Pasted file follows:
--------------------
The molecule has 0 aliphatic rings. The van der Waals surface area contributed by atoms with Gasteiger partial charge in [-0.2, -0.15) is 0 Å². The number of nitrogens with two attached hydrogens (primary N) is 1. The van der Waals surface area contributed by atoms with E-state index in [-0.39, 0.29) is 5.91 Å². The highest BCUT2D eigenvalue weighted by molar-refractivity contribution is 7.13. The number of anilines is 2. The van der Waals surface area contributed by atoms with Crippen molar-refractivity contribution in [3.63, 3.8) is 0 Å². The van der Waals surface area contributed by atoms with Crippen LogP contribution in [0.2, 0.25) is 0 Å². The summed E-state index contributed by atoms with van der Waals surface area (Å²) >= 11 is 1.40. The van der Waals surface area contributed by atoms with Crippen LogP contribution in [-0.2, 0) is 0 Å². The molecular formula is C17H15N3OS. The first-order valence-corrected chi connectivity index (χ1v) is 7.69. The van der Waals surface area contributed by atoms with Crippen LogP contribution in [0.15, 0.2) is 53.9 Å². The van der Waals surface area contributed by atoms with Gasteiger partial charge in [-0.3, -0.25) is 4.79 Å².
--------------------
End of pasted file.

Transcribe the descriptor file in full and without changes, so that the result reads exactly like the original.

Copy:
The molecule has 0 aliphatic rings. The van der Waals surface area contributed by atoms with Gasteiger partial charge in [-0.2, -0.15) is 0 Å². The number of nitrogens with two attached hydrogens (primary N) is 1. The van der Waals surface area contributed by atoms with E-state index in [-0.39, 0.29) is 5.91 Å². The highest BCUT2D eigenvalue weighted by molar-refractivity contribution is 7.13. The number of anilines is 2. The van der Waals surface area contributed by atoms with Crippen molar-refractivity contribution in [3.63, 3.8) is 0 Å². The van der Waals surface area contributed by atoms with Crippen LogP contribution in [0.2, 0.25) is 0 Å². The summed E-state index contributed by atoms with van der Waals surface area (Å²) >= 11 is 1.40. The van der Waals surface area contributed by atoms with Crippen LogP contribution in [-0.2, 0) is 0 Å². The molecular formula is C17H15N3OS. The first-order valence-corrected chi connectivity index (χ1v) is 7.69. The van der Waals surface area contributed by atoms with Crippen LogP contribution in [0.15, 0.2) is 53.9 Å². The van der Waals surface area contributed by atoms with Gasteiger partial charge in [-0.3, -0.25) is 4.79 Å².